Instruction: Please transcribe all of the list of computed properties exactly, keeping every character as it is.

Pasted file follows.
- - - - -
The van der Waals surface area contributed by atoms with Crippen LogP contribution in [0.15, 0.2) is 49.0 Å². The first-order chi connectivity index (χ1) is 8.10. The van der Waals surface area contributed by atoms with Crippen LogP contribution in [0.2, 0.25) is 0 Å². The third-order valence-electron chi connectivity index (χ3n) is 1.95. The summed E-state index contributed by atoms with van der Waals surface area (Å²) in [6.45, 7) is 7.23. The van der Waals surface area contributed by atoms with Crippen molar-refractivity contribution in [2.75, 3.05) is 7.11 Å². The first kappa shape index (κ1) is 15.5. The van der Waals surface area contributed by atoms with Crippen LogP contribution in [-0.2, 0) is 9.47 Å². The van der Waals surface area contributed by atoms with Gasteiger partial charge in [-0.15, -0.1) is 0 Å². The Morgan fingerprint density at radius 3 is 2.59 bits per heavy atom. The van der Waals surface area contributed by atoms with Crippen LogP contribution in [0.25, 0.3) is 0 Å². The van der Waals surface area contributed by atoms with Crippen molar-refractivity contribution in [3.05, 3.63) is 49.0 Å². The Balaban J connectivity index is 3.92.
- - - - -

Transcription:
The van der Waals surface area contributed by atoms with Crippen LogP contribution in [0.15, 0.2) is 49.0 Å². The first-order chi connectivity index (χ1) is 8.10. The van der Waals surface area contributed by atoms with Crippen LogP contribution in [0.2, 0.25) is 0 Å². The third-order valence-electron chi connectivity index (χ3n) is 1.95. The summed E-state index contributed by atoms with van der Waals surface area (Å²) in [6.45, 7) is 7.23. The van der Waals surface area contributed by atoms with Crippen molar-refractivity contribution in [2.75, 3.05) is 7.11 Å². The first kappa shape index (κ1) is 15.5. The van der Waals surface area contributed by atoms with Crippen LogP contribution in [-0.2, 0) is 9.47 Å². The van der Waals surface area contributed by atoms with Gasteiger partial charge in [-0.15, -0.1) is 0 Å². The Morgan fingerprint density at radius 3 is 2.59 bits per heavy atom. The van der Waals surface area contributed by atoms with Crippen LogP contribution in [0.25, 0.3) is 0 Å². The van der Waals surface area contributed by atoms with Crippen molar-refractivity contribution in [3.05, 3.63) is 49.0 Å². The Balaban J connectivity index is 3.92.